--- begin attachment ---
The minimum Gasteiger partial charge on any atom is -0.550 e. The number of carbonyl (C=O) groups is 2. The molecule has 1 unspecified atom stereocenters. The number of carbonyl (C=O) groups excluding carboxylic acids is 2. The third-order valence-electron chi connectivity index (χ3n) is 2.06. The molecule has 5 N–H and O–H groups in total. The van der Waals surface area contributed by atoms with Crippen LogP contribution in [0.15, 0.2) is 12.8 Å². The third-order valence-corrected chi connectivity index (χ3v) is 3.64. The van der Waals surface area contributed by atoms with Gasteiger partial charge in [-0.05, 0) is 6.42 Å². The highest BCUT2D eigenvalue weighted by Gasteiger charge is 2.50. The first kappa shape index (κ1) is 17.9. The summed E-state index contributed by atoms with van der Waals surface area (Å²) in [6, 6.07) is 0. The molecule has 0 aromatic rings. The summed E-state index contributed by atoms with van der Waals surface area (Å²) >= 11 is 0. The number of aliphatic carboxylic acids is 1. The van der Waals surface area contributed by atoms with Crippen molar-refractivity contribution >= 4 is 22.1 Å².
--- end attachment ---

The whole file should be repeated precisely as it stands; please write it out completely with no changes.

The minimum Gasteiger partial charge on any atom is -0.550 e. The number of carbonyl (C=O) groups is 2. The molecule has 1 unspecified atom stereocenters. The number of carbonyl (C=O) groups excluding carboxylic acids is 2. The third-order valence-electron chi connectivity index (χ3n) is 2.06. The molecule has 5 N–H and O–H groups in total. The van der Waals surface area contributed by atoms with Crippen LogP contribution in [0.15, 0.2) is 12.8 Å². The third-order valence-corrected chi connectivity index (χ3v) is 3.64. The van der Waals surface area contributed by atoms with Gasteiger partial charge in [-0.05, 0) is 6.42 Å². The highest BCUT2D eigenvalue weighted by Gasteiger charge is 2.50. The first kappa shape index (κ1) is 17.9. The summed E-state index contributed by atoms with van der Waals surface area (Å²) in [6, 6.07) is 0. The molecule has 0 aromatic rings. The summed E-state index contributed by atoms with van der Waals surface area (Å²) >= 11 is 0. The number of aliphatic carboxylic acids is 1. The van der Waals surface area contributed by atoms with Crippen molar-refractivity contribution >= 4 is 22.1 Å².